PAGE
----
Mental Experiments and Santorum’s Atheist Factories

So we have this COMPARABLE framework I’ve been working on, where COMPARABLE is an acronym for the sorts of things you want to look at when presented with a comparison.

The “M” in the acronym stands for “Mental Experiment”, and it’s a reminder that a lot of sanity checking claims is about taking some guesstimate numbers and running them through the claim to see if they make sense.

A good example is this recent quote from candidate Rick Santorum:

He claimed that “62 percent of kids who go into college with a faith commitment leave without it,” but declined to cite a source for the figure. And he floated the idea of requiring that universities that receive public funds have “intellectual diversity” on campus.

There’s a lot of definition problems here — but given that there is no source, we we have to fill this stuff in. I am going to read it the way I think he meant it to be taken:

“college”: Any college, including community college
“leave”: Any way of leaving, including not finishing
“w/o it”: I’m assuming a loss of faith (not a change in denomination)

The premise of a mental experiment, in this case at least, is to ask what the world would look like if this was true. Let’s be charitable, and say that every single kid that goes to college is a person of faith. In that case, this model would predict that 62% of people who have attended college are atheists or agnostics.

So what rate of atheism would that predict in America? Here’s some data from the 2000 census from 25 year-olds and over:

  • 21% of Americans had taken some college courses but had not earned a degree in 2000, compared with 18.7% 10 years earlier.
  • 15.5% had earned a bachelor’s degree but no higher, compared with 13.1% in 1990.
  • 8.9% earned graduate or professional degrees, compared with 7.2% earlier.

Rounding up, 21+16+9 = 46% of Americans who have “left college” in one way or another. Again, assuming that absolutely no kids went to college unreligious, 46 * 0.62 = 28.5. So what we should see in populations that have graduated college in the last 20 years is an atheism/agnosticism rate of about 28.5%.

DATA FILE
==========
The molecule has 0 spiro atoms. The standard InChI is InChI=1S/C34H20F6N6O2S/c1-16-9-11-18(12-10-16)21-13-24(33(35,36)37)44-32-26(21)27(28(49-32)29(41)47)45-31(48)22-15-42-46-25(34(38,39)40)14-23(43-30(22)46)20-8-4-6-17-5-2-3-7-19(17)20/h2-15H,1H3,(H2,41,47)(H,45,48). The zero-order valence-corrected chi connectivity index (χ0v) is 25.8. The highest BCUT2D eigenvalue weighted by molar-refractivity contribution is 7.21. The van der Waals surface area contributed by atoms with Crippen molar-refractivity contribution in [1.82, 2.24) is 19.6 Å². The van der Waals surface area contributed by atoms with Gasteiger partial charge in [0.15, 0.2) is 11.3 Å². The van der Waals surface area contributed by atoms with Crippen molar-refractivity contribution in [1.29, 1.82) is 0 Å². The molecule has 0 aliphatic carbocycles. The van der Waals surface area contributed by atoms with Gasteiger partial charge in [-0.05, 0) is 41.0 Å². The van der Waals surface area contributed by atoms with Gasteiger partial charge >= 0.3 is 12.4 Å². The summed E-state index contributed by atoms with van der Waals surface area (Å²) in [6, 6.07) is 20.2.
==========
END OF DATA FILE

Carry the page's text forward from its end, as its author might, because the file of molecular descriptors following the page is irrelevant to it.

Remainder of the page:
Looking here, we find that about 22% of the 18-29 set is non-religious (if you include Deism, which is kind of suspect — isn’t a belief in God a faith commitment? But again, will give a charitable reading here).

So 22% does not equal 28.5%. And it’s not really that close. We’re doing some apples to oranges here (gen population to 18-29 year olds, etc.), but nothing that could possibly account for that gap, considering how generous we’ve been in other areas of the model. So we should be highly skeptical of this claim.

There’s one final nail in the coffin of this claim — remember that in order to get that 22%/30% comparison we had to attribute every nonreligious conversion to a college education (30% was just the level of non-religion predicted by college education, if nonreligion existed without college education, the level would be much higher).

So is that what we find?


“Nones” in this context are people who identify under the “religion” question on the American Religious Identification Survey as “No Religion”. As you can see, there is a small association between a college education and nonreligion, but it’s very small. College graduates are 20% of the nones, and 17% of the population. That’s not much of a difference. And people who have “some college” college are actually more likely to be religious than the general population (24% of nones, 26% of population).

Actually, if you needed to answer the Santorum question, you’d really have to just show that graph above (and if I was writing a political post on this, rather than a Stat Lit post, that’s what I’d do). But I wanted to show the process of thought that leads one to ask the questions that leads to finding the graph. It’s a messy imprecise process that has a ton of stuff in it that is pretty questionable.

But that’s what mental experiments are supposed to be  — they don’t provide definitive answers, but they give you a handle on the questions raised — and once you know the right questions, you’re most of the way there. A mental experiment is your first fumbling attempt to get a grab on something solid.

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